Pending further action from Congress – which, given the politically charged atmosphere in Washington, could take some time – taxpayers are at a stalemate on how to deal with qualifying expenses funded by a PPP loan. . Their position is particularly complicated because it is possible – especially for a taxpayer whose fiscal year ends shortly after the date of obtaining a PPP loan – that a taxpayer can take out a PPP loan and pay the eligible expenses in one. year but have the PPP Loan canceled one year later.

Taxpayers are not bound by the IRS position in Notice 2020-32. They may wish to claim deductions for qualifying expenditure funded by a PPP loan, rather than waive such deductions, and then be forced to file an amended return later if the tax landscape changes to support the deductions (through Congressional action, the IRS overturning its favorable ruling (s) of the United States Tax Court or other judicial bodies). However, a return stance contrary to published IRS guidelines should only be taken after carefully checking with tax advisors for the legal support of that position and the risks of an IRS review. To avoid penalties (typically 20% of tax arrears), for example, a taxpayer cannot simply ignore the IRS’s position: to disclose its position to the IRS in a return footnote or an attached statement. Note that the above caveats apply to penalties only: The taxpayer would still need to repay taxes and interest during an IRS review, and would do well to set aside reserves for those amounts if possible. A taxpayer can also put their tax return on the extension and expect the issue to be resolved favorably before the extended due date (but should still pay estimated taxes on the original due date, taking into account the notice. 2020-32).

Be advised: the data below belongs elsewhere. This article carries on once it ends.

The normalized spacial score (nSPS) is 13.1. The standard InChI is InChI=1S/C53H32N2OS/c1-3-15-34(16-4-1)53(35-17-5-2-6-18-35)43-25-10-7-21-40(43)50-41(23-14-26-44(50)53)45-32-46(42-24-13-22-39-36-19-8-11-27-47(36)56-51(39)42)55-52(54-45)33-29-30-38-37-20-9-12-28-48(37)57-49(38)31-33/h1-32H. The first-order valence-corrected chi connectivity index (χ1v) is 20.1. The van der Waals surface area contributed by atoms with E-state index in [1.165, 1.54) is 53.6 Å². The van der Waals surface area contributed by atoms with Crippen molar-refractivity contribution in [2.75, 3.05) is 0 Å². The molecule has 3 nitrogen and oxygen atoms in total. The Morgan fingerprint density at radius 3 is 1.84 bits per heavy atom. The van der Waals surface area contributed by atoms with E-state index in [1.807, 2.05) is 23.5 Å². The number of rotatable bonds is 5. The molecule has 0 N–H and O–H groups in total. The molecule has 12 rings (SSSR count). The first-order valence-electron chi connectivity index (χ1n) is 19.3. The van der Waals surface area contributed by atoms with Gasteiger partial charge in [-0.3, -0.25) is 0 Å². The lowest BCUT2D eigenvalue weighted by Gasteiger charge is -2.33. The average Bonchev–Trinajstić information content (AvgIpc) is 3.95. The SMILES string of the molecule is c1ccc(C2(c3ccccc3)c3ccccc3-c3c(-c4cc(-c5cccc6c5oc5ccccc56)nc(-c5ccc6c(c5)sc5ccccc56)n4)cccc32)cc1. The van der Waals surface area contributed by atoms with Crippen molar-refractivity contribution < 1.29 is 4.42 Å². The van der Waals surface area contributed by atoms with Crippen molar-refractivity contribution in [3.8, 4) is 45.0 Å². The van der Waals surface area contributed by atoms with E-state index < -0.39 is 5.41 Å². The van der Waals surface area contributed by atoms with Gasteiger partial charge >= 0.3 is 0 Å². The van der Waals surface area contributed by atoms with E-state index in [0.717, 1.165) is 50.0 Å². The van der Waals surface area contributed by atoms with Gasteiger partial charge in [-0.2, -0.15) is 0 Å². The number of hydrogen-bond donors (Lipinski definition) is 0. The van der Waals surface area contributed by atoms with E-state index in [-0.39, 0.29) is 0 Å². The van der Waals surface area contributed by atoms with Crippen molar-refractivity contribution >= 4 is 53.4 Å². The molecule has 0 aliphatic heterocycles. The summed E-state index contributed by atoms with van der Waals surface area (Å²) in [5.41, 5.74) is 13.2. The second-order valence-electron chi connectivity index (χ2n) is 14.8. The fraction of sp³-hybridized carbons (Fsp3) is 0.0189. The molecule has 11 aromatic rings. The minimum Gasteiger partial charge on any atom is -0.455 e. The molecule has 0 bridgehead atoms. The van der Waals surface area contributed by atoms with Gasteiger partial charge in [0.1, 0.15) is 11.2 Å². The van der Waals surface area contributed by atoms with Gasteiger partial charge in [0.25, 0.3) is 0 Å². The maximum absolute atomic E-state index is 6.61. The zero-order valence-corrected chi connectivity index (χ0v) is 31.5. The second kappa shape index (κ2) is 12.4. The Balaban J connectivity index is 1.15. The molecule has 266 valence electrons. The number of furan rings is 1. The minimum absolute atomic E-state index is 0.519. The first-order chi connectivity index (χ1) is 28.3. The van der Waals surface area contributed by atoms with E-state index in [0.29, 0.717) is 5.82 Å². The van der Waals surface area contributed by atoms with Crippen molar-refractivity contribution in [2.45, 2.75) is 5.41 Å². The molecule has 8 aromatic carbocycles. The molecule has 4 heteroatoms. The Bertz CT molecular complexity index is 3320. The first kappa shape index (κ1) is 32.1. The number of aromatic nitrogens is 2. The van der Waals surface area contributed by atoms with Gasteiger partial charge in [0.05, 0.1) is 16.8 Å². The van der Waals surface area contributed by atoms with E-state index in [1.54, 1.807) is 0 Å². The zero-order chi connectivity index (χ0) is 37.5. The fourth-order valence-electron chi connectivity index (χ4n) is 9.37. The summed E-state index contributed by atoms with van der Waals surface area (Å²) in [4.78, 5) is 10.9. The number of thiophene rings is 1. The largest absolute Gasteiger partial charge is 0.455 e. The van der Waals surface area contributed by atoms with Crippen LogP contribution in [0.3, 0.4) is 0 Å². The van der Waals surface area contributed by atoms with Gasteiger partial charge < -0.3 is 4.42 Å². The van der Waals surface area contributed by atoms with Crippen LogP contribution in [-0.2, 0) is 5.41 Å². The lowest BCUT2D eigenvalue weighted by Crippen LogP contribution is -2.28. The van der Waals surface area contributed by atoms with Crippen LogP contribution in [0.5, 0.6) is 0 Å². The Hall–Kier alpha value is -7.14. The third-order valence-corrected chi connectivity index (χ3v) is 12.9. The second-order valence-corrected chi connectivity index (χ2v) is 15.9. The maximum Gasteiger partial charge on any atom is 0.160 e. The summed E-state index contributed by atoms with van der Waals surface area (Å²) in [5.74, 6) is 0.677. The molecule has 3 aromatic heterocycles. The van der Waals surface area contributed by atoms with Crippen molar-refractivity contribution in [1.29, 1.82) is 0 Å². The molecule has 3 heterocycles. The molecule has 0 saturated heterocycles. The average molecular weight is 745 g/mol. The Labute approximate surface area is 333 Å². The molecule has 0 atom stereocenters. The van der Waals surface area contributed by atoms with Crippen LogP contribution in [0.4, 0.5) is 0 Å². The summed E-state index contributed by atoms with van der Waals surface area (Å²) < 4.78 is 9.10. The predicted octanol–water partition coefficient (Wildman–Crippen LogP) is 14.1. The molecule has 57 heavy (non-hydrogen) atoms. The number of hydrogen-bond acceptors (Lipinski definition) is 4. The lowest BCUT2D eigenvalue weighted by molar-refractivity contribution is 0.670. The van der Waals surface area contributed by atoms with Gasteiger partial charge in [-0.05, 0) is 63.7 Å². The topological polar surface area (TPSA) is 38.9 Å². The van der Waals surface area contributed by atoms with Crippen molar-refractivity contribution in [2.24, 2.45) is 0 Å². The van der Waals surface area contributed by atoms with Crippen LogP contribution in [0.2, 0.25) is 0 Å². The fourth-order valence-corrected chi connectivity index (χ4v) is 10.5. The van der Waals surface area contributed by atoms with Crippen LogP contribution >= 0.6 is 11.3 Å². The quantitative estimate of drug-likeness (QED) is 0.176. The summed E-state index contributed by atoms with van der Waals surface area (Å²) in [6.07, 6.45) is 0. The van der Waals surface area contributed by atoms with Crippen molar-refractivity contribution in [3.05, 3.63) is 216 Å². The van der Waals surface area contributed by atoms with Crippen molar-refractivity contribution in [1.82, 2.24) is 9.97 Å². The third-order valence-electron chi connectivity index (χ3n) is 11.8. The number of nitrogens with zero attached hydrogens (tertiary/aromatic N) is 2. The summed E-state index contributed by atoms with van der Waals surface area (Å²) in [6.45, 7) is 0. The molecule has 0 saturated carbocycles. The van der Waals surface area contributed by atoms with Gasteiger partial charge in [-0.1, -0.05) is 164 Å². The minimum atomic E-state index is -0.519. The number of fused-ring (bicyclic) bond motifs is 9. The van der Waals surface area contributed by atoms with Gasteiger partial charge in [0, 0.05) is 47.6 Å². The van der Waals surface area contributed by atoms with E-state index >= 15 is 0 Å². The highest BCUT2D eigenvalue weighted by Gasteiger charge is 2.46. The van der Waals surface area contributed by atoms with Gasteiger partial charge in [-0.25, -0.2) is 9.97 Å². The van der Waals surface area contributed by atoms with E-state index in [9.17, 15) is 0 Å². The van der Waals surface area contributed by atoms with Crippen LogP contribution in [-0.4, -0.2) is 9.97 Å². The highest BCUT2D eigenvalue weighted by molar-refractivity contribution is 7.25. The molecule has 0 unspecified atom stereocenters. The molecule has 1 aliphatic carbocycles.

Compliance status

Another issue for taxpayers receiving PPP loans is to what extent their respective states have complied or can comply with the provisions of the CARES Act or subsequent legislation of Congress. The California legislature, for example, has yet to determine the extent to which the state can or will comply with the provisions of the CARES Act; and the California Franchise Tax Board confirmed in its May 2020 tax news that California does not currently comply with the CODI exclusion of the CARES Act and certain other tax changes. For now, a California taxpayer appears to be in the Kafkaesque position where, for state tax purposes, canceling a PPP loan can generate a CODI, but the expenses funded with the loan may still be deductible (that is to say, mirror image of federal treatment).

Stay tuned for updates on these issues, including the status of Congressional fixes and California compliance.


Comments are closed.